A metaphor is a figure of speech in which one word or phrase stands in for another, even if the words do not have similar definitions. Comparisons between the terms normally have implicit or hidden meanings. The words may connote common attributes between two or more things.
The simplest metaphors directly compare one object to another, such as the phrase "God is love." Although neither of the abstract concepts of "God" and "love" have the same literal definitions, a metaphor directly compares the two nouns.
Another simple metaphor includes "The man is a black sheep." A human can never truly become a black sheep with regards to biology or genetics, but in literary terms the "black sheep" connotes someone who is different from everyone else in a family or social group since sheep are normally white.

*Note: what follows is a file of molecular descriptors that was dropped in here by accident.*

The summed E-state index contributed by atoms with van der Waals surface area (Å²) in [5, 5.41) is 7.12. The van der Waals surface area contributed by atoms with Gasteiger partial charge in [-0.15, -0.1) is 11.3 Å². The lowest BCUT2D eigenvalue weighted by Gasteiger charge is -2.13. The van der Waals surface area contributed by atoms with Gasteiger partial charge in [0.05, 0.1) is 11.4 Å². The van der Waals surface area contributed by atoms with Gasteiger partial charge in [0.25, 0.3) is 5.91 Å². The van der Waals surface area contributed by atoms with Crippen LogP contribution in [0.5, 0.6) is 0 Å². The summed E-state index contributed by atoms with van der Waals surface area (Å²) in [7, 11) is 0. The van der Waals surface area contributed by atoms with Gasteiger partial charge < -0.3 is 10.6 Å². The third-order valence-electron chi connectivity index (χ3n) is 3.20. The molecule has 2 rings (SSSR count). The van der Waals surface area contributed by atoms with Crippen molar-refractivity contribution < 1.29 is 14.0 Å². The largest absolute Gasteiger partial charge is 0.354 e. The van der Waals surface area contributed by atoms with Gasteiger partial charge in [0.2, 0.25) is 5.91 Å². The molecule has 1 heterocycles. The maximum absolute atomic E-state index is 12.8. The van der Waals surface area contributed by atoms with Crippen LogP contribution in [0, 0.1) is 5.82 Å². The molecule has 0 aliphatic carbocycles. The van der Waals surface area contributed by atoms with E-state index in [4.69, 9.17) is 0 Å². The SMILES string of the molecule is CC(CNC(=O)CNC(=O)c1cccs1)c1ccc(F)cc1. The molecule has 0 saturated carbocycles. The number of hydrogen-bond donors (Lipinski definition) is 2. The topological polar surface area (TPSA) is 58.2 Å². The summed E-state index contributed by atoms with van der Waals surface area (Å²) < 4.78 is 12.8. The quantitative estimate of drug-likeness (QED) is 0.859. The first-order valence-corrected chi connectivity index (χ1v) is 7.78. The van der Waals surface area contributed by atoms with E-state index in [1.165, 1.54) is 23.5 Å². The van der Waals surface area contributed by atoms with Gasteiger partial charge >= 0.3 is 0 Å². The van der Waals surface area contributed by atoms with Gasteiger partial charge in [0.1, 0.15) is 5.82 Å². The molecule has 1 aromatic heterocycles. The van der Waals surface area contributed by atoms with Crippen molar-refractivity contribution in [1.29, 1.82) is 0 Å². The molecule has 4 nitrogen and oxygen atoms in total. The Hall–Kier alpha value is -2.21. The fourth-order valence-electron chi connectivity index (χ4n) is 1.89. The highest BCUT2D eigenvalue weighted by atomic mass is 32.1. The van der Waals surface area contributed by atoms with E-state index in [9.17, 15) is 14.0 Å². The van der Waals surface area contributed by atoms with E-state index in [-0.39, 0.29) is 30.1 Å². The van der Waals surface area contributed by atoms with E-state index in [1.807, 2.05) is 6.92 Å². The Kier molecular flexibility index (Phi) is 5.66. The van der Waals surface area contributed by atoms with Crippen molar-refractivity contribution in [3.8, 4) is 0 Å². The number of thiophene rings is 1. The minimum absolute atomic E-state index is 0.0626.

Famous literary examples of metaphors come from many classic poets. William Shakespeare's "Sonnet 18" says, "Shall I compare thee to a summer's day?" The entire poem serves as an extended metaphor that illustrates someone's love interest as several abstract concepts.
A metaphor differs from a simile in that a simile uses the words "like" or "as" to directly compare two unlike concepts. For instance, "The two men are as alike as two peas in a pod" represents a way to visualize two people with a lot in common since peas in a pod are close to one another and appear very much the same.